After Sec. Mar – acting on behalf of the NDRRMC – failed to get the city council resolution, the national government under PNoy went ahead, sent soldiers and policemen and directed them to implement a curfew. Mayor Alfred was bypassed.
Mayor Alfred also wanted the national government to declare a state of calamity in Tacloban. This would free up funds for relief and rehabilitation. Again, the procedure is that the city council first has to declare a state of calamity before the national government can affirm it with its own declaration. To this day, the city council has not passed any resolution to this effect.
I am wondering how many members of the city council had died. There is no report. I also wondered why Mayor Alfred’s wife, Cristina, went to Manila without first making sure the city council had passed the resolutions declaring a state of calamity and imposing a curfew. Ordinarily, I would applaud her bringing her children to safety. But in her case, she happens to be the councilor not only with the most votes but who has the ear of the mayor.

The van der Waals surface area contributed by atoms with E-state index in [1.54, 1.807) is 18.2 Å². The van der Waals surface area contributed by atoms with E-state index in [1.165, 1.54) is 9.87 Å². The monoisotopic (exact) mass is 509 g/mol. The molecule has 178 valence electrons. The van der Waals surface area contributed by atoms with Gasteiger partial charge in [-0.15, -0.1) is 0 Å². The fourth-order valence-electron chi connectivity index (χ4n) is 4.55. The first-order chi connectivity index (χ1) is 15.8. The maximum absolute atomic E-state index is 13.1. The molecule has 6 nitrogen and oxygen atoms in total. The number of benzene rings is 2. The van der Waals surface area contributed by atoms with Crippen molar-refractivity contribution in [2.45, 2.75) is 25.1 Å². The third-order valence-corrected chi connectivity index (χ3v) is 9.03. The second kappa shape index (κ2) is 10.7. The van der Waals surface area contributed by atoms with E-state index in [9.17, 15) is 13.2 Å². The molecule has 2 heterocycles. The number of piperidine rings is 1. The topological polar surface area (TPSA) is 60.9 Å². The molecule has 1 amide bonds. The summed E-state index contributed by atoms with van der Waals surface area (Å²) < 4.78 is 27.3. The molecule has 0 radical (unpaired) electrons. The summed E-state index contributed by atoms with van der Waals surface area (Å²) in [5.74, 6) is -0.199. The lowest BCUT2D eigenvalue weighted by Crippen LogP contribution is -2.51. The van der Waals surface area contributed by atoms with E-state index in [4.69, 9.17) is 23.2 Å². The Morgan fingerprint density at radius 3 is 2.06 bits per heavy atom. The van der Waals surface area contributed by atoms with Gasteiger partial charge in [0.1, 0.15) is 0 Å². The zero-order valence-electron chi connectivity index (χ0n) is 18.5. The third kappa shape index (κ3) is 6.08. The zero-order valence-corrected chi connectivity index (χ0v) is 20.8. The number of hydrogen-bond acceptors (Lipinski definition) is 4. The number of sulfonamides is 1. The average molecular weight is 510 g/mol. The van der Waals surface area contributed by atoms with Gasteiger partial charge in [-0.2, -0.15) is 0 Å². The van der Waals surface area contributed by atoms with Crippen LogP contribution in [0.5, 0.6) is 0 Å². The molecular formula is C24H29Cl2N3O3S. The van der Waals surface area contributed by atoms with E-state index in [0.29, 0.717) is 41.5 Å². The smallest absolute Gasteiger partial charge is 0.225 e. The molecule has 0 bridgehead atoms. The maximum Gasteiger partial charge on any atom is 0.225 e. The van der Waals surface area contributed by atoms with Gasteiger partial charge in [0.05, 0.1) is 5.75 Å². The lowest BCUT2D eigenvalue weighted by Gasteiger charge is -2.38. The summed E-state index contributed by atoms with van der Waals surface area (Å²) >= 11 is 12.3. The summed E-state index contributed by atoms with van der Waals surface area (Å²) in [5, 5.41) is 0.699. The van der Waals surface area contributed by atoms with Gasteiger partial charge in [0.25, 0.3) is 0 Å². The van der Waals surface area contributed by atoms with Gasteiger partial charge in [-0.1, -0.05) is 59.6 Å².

Despite the absence of a city resolution, the national government went ahead and declared a “state of national calamity” three days after the typhoon. Again, Mayor Alfred and the city government were bypassed.
The Tacloban devastation unmasked gaps in the NDRRMC Law. Nowhere is there an assumption of worst case scenarios such as Typhoon Haiyan, which immobilized the entire city government of Tacloban.
How much blame should fall on Mayor Alfred for the death toll and the lack of relief?